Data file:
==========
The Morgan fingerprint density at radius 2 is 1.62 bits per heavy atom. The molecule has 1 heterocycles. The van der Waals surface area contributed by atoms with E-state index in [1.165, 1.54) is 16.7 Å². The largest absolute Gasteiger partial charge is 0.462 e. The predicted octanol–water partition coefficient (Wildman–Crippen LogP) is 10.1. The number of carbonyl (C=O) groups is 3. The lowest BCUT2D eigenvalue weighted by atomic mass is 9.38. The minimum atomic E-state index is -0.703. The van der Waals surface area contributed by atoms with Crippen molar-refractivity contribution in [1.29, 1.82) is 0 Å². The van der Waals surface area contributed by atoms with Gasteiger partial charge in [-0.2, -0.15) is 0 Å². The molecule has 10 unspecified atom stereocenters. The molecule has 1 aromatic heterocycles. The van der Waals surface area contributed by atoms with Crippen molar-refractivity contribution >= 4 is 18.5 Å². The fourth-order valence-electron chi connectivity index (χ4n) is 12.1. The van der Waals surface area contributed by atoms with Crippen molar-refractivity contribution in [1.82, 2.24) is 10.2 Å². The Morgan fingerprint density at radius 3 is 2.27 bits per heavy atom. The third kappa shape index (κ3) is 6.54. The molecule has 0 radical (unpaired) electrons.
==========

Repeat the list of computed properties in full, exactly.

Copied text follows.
The Morgan fingerprint density at radius 2 is 1.62 bits per heavy atom. The molecule has 1 heterocycles. The van der Waals surface area contributed by atoms with E-state index in [1.165, 1.54) is 16.7 Å². The largest absolute Gasteiger partial charge is 0.462 e. The predicted octanol–water partition coefficient (Wildman–Crippen LogP) is 10.1. The number of carbonyl (C=O) groups is 3. The lowest BCUT2D eigenvalue weighted by atomic mass is 9.38. The minimum atomic E-state index is -0.703. The van der Waals surface area contributed by atoms with Crippen molar-refractivity contribution in [1.29, 1.82) is 0 Å². The van der Waals surface area contributed by atoms with Gasteiger partial charge in [-0.2, -0.15) is 0 Å². The molecule has 10 unspecified atom stereocenters. The molecule has 1 aromatic heterocycles. The van der Waals surface area contributed by atoms with Crippen molar-refractivity contribution >= 4 is 18.5 Å². The fourth-order valence-electron chi connectivity index (χ4n) is 12.1. The van der Waals surface area contributed by atoms with Crippen molar-refractivity contribution in [1.82, 2.24) is 10.2 Å². The Morgan fingerprint density at radius 3 is 2.27 bits per heavy atom. The third kappa shape index (κ3) is 6.54. The molecule has 0 radical (unpaired) electrons.